By ingesting fleas

One of the most common worms, tapeworms, are spread by ingesting a very different parasite, the flea. When a dog ingests any fleas that carry tapeworm eggs, it will result in the development of adult tapeworms in the gut.

Worms from mother milk

Puppies that are nursing their mother can also get worms. The most common is the roundworm that can be transmitted during lactation. Therefore, puppies that are nursing their mothers are at high risk of parasites, and their deworming is necessary far more frequently.

What are the different types of worms dogs can have?

There is a long list of worms dogs can get, but the most common type of dog worms are listed below.


Roundworms (Toxacaris spp and Toxocara spp) can infect puppies through their mother’s milk. That is why the vet recommends deworming the puppies and their nursing mother with a registered and safe dewormer.

Roundworms can also infect dogs and can be spread through soil or rodents. In dogs, roundworms appear spaghetti-shaped and are shed in faeces or vomit.


Tapeworms (Echinococcus spp, Taenia spp, Dipylidium spp) can infect your dog and are transmitted by infected carcasses of sheep, rodents, or rabbits, or by fleas. Tapeworms can be identified in the faeces of dogs in the form of segments and appear on the underside of the dog as grains of rice.

Hookworms and Whipworms

Hookworms can severely affect young puppies and are transferred through breast milk, but these worms are not common in the UK.


Dogs can get lungworm (Angiostrongylus vasorum) when they eat snails or slugs. The lungworm is different from other worms as it lives in the dog’s blood vessels and then affects their lungs.


Dirofilaria immitis, also known as heartworm, is not a common worm in the UK, but your dog can still get it if you often travel abroad with your furry companion. That is why its preventive treatment is given to dogs during the holiday season—dogs can contract heartworms from an infected mosquito.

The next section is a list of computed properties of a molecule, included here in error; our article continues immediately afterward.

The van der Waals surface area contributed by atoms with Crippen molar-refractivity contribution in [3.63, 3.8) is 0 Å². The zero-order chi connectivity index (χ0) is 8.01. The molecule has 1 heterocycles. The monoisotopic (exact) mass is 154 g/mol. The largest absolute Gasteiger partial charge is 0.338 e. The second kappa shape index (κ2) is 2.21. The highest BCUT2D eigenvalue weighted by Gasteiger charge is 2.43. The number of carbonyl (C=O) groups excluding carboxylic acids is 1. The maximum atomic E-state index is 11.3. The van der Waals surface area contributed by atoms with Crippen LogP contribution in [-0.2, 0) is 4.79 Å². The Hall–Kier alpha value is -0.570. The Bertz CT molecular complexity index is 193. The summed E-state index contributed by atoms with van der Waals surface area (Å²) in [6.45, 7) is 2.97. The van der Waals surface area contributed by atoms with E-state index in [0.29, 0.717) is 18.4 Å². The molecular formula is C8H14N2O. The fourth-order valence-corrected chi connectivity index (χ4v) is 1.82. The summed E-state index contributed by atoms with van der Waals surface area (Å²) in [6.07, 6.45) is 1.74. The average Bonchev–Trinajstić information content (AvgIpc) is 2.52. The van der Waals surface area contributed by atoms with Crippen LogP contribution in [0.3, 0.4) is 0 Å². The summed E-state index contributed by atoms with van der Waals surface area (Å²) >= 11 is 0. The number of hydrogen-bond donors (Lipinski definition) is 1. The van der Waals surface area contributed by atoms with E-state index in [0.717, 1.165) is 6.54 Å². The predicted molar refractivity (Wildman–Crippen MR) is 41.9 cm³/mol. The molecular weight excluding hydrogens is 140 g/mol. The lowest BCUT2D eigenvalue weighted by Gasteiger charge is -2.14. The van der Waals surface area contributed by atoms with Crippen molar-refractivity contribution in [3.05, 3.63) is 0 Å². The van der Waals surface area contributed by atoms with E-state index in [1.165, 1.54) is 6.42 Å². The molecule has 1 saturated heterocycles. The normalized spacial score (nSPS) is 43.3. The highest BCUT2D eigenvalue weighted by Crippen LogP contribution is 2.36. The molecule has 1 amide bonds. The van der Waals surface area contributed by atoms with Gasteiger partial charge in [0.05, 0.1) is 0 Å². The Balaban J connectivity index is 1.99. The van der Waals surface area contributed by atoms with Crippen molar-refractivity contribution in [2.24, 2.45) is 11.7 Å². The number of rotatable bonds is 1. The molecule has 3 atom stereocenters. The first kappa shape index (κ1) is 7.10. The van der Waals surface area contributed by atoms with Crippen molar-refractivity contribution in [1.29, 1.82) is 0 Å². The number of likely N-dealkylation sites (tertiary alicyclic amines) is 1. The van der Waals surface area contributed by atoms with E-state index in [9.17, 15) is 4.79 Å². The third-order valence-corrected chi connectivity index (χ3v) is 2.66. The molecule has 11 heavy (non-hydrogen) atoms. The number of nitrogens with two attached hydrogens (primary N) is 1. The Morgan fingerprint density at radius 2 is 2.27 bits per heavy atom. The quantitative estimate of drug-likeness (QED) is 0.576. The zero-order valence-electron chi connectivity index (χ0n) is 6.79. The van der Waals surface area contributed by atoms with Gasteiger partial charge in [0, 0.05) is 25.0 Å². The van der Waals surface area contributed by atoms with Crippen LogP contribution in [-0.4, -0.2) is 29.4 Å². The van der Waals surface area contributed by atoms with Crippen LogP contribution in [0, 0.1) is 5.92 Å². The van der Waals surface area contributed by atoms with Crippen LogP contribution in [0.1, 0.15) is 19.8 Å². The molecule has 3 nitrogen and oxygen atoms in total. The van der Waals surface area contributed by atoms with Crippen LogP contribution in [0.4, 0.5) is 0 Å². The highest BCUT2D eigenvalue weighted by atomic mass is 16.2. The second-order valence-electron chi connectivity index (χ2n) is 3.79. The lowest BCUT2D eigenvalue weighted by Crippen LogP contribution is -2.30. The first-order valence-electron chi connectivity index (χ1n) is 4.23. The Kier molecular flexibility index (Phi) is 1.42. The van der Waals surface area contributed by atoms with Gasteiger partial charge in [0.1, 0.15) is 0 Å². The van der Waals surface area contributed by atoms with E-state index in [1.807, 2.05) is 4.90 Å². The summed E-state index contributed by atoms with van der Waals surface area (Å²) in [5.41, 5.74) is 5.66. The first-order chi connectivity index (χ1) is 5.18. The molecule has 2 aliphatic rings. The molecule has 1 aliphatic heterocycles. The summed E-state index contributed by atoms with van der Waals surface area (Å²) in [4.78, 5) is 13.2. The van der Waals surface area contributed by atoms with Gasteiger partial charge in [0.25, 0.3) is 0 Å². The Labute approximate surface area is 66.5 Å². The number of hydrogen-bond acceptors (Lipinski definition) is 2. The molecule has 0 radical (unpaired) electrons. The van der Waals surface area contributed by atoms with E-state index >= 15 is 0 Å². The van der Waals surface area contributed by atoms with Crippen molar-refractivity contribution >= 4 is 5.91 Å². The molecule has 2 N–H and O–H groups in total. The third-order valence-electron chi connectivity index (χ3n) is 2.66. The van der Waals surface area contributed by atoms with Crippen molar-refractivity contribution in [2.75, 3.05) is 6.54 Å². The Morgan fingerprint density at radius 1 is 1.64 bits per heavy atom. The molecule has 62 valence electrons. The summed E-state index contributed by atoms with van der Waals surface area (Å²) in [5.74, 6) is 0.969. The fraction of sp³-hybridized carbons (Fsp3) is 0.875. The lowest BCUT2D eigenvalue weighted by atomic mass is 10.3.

What do vets use to deworm dogs?

There are different approaches available that can help deworm your dog, but the most common methods are the spot-on treatment, or deworming tablets. It is best to consult your vet and use the best possible treatment to kill the worms.

According to the MSD Veterinary manual, these drugs are approved to use in the UK for worm infestation of dogs and cats.

Drugs Approved for Cats in UKDrugs Approved for Dogs in UK
Milbemycin oxime + praziquantelSelamectin
SelamectinFebantel + pyrantel embonate
Emodepside + praziquantelPraziquantel + febantel + pyrantel embonate
Moxidectin + imidaclopridMilbemycin oxime + praziquantel
Praziquantel + pyrantel embonatePraziquantel + oxantel embonate + pyrantel embonate

Always consult your vet before using any drug in your dog.

How long does it take for worms to leave dogs?

Most anti-parasitic treatments start working after 2 to 6 hours of administration and begin to kill worms. However, different worms have different modes of action; some first paralyze the worms and then kill them. Most worms will be visible in the stool after deworming, although it may seem unsightly, but it is a good sign because it means that the worms are no longer present in your pet.

How long do dog worming tablets take to work?

Deworming tablets also take the same 2-6 hours to work. Some dewormers work in a different way – they first kill the worms and then break them into pieces, so you may not see any complete worms in your dog’s stool.

However, if the worms are present in large numbers in the dog’s body, they may be fully visible. In severe worm burden, worms can also appear in vomit.

Do all dogs need worming?

All dogs need deworming; whether they live indoors or outdoors, the reason is that dogs have a habit of sniffing and licking everywhere, so there is a high chance that they can get worms this way. So regular deworming is essential.

Another reason for deworming in dogs is that when an anti-parasitic drug is given to dogs, it does not always eradicate the worms entirely, but significantly reduces the burden on them. It is therefore best to maintain a regular programme of worming treatment all year round.


All dogs or puppies can suffer from worms, so regular deworming is very important in dogs. It is best to start deworming puppies from 2-3 weeks of age and continue for the rest of their lives. Different worms in dogs need a different type of medicine, so it’s best to consult your veterinarian and use the best and most suitable anti-parasitic medication.